[Foundation-l] Wikipedia tracks user behaviour via third party companies #2

Brian Brian.Mingus at colorado.edu
Sat Jun 6 18:19:47 UTC 2009

This is another e-mail on this subject that just strikes me as flawed. These
are not vague privacy fears - they are real privacy fears. I see a
fundamental failure by those involved in this controversy to understand this

On Sat, Jun 6, 2009 at 1:31 AM, Tisza Gergő <gtisza at gmail.com> wrote:

> Robert Rohde <rarohde at ...> writes:
> > You may not be aware, but the relaying of page view data to third
> > party analysis platforms has been tried on a number of occasions in
> > the past and consistently shutdown.  (I think this even includes cases
> > before the Privacy Policy was adopted.)
> >
> > However, to my recollection there has never been a case that quite
> > mirrors yours since we are talking about a privately hosted server
> > administered by a highly trusted community member.
> The (WM-DE-owned) toolserver ran a statistics script called WikiCharts for
> a few
> years, which worked with data relayed by Common.js from several wikipedias,
> including de and en. While that is not exactly the same situation (as the
> has access to the toolserver), I think it proves my point that passing IP
> data
> to an (in the strict organizational sense) third-party server does not
> necessarily violate the privacy policy, neither letter nor spirit, as long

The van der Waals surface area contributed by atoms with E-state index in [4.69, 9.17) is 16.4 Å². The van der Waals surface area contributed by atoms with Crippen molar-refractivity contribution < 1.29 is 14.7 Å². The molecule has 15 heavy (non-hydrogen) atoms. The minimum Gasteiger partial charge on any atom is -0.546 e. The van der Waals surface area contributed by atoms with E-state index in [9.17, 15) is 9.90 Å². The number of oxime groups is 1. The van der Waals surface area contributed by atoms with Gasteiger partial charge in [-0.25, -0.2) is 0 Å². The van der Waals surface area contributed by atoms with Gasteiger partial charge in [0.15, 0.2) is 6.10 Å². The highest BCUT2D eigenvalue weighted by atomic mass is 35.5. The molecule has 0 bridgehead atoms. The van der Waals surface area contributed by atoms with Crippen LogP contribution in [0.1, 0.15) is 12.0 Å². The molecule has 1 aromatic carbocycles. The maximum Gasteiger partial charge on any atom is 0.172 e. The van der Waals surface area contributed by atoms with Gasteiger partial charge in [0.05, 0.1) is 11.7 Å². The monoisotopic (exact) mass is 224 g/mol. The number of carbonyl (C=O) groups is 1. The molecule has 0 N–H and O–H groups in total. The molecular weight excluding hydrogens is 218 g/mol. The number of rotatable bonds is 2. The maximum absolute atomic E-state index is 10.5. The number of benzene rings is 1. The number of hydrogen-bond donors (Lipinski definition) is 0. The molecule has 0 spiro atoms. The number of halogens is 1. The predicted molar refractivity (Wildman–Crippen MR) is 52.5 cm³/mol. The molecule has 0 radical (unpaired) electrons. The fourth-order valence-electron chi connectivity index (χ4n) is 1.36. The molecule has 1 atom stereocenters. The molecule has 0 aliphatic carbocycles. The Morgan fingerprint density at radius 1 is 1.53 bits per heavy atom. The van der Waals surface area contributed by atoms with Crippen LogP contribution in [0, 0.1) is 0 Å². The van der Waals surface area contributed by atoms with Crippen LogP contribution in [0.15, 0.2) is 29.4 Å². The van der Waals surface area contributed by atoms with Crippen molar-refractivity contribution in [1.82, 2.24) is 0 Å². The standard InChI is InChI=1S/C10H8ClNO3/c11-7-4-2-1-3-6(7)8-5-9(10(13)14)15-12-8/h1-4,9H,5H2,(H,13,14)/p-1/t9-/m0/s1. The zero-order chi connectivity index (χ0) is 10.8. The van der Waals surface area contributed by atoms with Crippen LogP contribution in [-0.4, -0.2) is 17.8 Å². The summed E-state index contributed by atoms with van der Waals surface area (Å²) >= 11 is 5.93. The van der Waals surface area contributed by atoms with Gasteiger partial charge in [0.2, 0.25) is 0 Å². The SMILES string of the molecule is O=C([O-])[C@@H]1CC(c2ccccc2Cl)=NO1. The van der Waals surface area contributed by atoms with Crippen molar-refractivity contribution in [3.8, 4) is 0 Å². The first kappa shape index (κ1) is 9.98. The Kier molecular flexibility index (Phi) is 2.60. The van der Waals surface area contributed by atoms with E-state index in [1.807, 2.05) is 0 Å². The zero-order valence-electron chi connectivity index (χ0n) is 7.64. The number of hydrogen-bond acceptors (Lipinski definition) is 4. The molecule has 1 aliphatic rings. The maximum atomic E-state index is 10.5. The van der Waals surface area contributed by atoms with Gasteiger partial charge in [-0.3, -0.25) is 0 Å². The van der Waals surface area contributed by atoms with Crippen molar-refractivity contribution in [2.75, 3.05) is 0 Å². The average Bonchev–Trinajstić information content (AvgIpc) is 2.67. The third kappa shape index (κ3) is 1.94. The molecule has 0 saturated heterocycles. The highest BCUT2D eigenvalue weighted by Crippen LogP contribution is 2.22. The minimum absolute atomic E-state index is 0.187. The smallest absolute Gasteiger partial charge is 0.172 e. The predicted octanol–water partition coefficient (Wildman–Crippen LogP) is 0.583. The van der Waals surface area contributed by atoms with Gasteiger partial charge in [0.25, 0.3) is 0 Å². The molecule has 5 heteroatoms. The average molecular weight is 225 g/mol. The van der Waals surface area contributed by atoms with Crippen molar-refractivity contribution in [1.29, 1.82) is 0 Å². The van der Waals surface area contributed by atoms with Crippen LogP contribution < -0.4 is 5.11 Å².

> as
> that server remains within the larger WM community.
> It is important to understand that this is a much more general question
> than
> that of web statistics: any third-party service that interacts with the
> standard
> wiki user interface receives private data, whether it needs it or not,
> because
> the user interface (the HTML page) is "executed" in the user's browser, and
> the
> browser has to contact the third-party service, and it cannot hide its IP
> in
> that process. For example, we considered setting up some sort of spell
> checking
> service for hu.wp. That is something that cannot be done well centrally -
> there
> is too much difference between languages. And if you do it with a local
> server,
> it has to communicate with the user's browser, and could in theory log
> requests
> and correlate them with edits on the wiki, thus it has to conform with the
> privacy guidelines. It would be a shame if all such uses would be blindly
> forbidden because of vague privacy fears.
> _______________________________________________
> foundation-l mailing list
> foundation-l at lists.wikimedia.org
> Unsubscribe: https://lists.wikimedia.org/mailman/listinfo/foundation-l

More information about the foundation-l mailing list